Crime syndicates in Japan have operated in the open for more than 100 years as a result of an unwritten agreement they have had with members of the public and the police.
Many gangs explicitly ban members from being involved in crimes such as petty theft, armed robbery, sexual assault and drug trafficking in an attempt to follow a code of ethics based on chivalry. On the other hand, crimes such as blackmail and extortion are considered fair game.
Fraud, however, has until now existed in a sort of gray zone, and some syndicates have actively pursued such activity when they need some extra cash.
Last month, however, the Inagawa-kai may have changed the way syndicates in general view such activity, warning all members of the country’s third-largest crime group that they should refrain from participating in furikome sagi (bank transfer scams).
The missive tells members that targeting the elderly won’t be tolerated, saying that it’s a crime to “rob individuals of the money they need to live” and describing such actions as “low and despicable.”
The warning more than likely puts gang members in a bind. Revenue has plummeted drastically since the novel coronavirus emerged at the beginning of this year, with gang members unable to squeeze protection money out of bars and clubs that have been closed.
The police have also had a lot of spare time on their hands recently, and complaints from business owners have been receiving more attention than usual.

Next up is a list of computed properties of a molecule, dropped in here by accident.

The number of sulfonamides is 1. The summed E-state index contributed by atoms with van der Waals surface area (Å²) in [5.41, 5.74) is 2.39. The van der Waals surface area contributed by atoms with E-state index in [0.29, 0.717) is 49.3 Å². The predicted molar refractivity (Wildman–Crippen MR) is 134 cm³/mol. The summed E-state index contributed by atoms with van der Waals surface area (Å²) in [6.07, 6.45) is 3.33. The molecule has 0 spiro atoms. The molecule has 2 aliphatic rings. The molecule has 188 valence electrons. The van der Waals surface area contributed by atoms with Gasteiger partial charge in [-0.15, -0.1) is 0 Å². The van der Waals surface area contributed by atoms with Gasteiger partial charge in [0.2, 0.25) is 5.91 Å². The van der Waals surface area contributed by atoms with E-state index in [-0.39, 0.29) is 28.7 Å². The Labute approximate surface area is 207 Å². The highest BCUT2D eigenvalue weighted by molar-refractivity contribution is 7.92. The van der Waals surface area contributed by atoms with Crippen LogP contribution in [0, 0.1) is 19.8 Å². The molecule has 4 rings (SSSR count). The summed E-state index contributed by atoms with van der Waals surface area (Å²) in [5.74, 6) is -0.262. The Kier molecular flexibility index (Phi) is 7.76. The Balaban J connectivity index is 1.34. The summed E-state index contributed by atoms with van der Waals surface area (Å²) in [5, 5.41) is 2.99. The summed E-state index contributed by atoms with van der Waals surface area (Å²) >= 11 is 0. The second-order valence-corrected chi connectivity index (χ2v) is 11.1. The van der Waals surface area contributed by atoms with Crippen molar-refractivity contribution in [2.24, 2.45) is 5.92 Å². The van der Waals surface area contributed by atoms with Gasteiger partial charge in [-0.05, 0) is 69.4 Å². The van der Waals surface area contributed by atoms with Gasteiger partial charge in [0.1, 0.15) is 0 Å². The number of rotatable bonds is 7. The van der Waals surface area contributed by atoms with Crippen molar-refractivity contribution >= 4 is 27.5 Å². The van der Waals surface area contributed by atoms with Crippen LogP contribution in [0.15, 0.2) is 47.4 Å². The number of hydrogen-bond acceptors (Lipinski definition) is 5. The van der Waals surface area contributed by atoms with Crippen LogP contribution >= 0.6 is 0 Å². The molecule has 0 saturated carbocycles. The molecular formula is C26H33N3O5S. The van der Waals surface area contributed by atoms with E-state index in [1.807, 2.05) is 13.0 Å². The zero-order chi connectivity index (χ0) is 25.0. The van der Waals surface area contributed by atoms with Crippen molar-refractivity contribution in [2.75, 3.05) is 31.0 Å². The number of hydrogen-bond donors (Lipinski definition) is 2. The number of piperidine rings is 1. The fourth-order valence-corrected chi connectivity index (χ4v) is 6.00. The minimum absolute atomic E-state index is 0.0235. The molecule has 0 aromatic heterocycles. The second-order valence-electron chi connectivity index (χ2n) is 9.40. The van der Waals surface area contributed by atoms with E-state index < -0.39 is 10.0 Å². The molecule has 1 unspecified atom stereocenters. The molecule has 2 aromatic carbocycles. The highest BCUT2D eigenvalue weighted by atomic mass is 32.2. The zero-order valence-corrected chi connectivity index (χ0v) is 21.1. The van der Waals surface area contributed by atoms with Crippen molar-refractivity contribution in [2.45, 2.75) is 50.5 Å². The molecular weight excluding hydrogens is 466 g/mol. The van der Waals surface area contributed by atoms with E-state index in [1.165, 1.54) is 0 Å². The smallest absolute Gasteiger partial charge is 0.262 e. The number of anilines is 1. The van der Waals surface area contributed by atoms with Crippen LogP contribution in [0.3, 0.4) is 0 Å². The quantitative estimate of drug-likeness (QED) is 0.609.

As a result, some gangsters have turned to fraud to make up for lost income, and this is when the top-ranking members of the Inagawa-kai decided to step in. With everyone suffering as a consequence of the pandemic, it’s pretty much the worst possible time to engage in such behavior.
More cynical readers could argue that the warning is simply a means of protecting senior members of the syndicate from potential lawsuits, as it’s possible to file a civil suit against the leaders of a gang for the actions of their rank and file.
Some syndicates have presented letters of expulsion as evidence in court when facing civil charges to avoid having to pay damages.
That said, I’m willing to give the Inagawa-kai the benefit of the doubt on this one. Maybe it really is trying to keep its operations respectable.
After all, syndicate founder Seijo Inagawa is quoted as taking partial responsibility for the creation of the country’s first anti-organized crime laws in 1992.
“The problem lies with us,” he said. “These laws exist because we’ve been bad. We should reflect on our actions.”
It appears as if the syndicate is finally following its own advice.
Dark Side of the Rising Sun is a monthly column that takes a behind-the-scenes look at news in Japan.
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